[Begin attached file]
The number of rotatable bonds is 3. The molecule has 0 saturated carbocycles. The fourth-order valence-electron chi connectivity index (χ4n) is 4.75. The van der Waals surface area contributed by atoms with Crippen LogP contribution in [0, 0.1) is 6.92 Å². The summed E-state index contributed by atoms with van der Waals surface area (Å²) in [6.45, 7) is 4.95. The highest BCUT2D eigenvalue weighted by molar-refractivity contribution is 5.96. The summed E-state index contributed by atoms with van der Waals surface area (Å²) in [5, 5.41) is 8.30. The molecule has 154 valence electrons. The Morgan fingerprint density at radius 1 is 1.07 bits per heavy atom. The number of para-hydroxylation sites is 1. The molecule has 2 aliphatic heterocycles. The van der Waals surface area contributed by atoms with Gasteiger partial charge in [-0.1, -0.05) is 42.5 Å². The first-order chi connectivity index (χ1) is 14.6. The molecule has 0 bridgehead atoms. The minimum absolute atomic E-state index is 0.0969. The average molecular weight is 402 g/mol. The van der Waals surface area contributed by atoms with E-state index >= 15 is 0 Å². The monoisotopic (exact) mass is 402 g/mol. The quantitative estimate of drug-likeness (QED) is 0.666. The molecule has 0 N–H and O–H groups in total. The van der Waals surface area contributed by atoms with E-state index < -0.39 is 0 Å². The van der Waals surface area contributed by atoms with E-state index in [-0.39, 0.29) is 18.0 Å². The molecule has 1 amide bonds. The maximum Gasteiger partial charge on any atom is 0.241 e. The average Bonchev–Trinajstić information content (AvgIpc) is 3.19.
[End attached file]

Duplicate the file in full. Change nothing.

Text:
The number of rotatable bonds is 3. The molecule has 0 saturated carbocycles. The fourth-order valence-electron chi connectivity index (χ4n) is 4.75. The van der Waals surface area contributed by atoms with Crippen LogP contribution in [0, 0.1) is 6.92 Å². The summed E-state index contributed by atoms with van der Waals surface area (Å²) in [6.45, 7) is 4.95. The highest BCUT2D eigenvalue weighted by molar-refractivity contribution is 5.96. The summed E-state index contributed by atoms with van der Waals surface area (Å²) in [5, 5.41) is 8.30. The molecule has 154 valence electrons. The Morgan fingerprint density at radius 1 is 1.07 bits per heavy atom. The number of para-hydroxylation sites is 1. The molecule has 2 aliphatic heterocycles. The van der Waals surface area contributed by atoms with Gasteiger partial charge in [-0.1, -0.05) is 42.5 Å². The first-order chi connectivity index (χ1) is 14.6. The molecule has 0 bridgehead atoms. The minimum absolute atomic E-state index is 0.0969. The average molecular weight is 402 g/mol. The van der Waals surface area contributed by atoms with E-state index >= 15 is 0 Å². The monoisotopic (exact) mass is 402 g/mol. The quantitative estimate of drug-likeness (QED) is 0.666. The molecule has 0 N–H and O–H groups in total. The van der Waals surface area contributed by atoms with E-state index < -0.39 is 0 Å². The van der Waals surface area contributed by atoms with E-state index in [-0.39, 0.29) is 18.0 Å². The molecule has 1 amide bonds. The maximum Gasteiger partial charge on any atom is 0.241 e. The average Bonchev–Trinajstić information content (AvgIpc) is 3.19.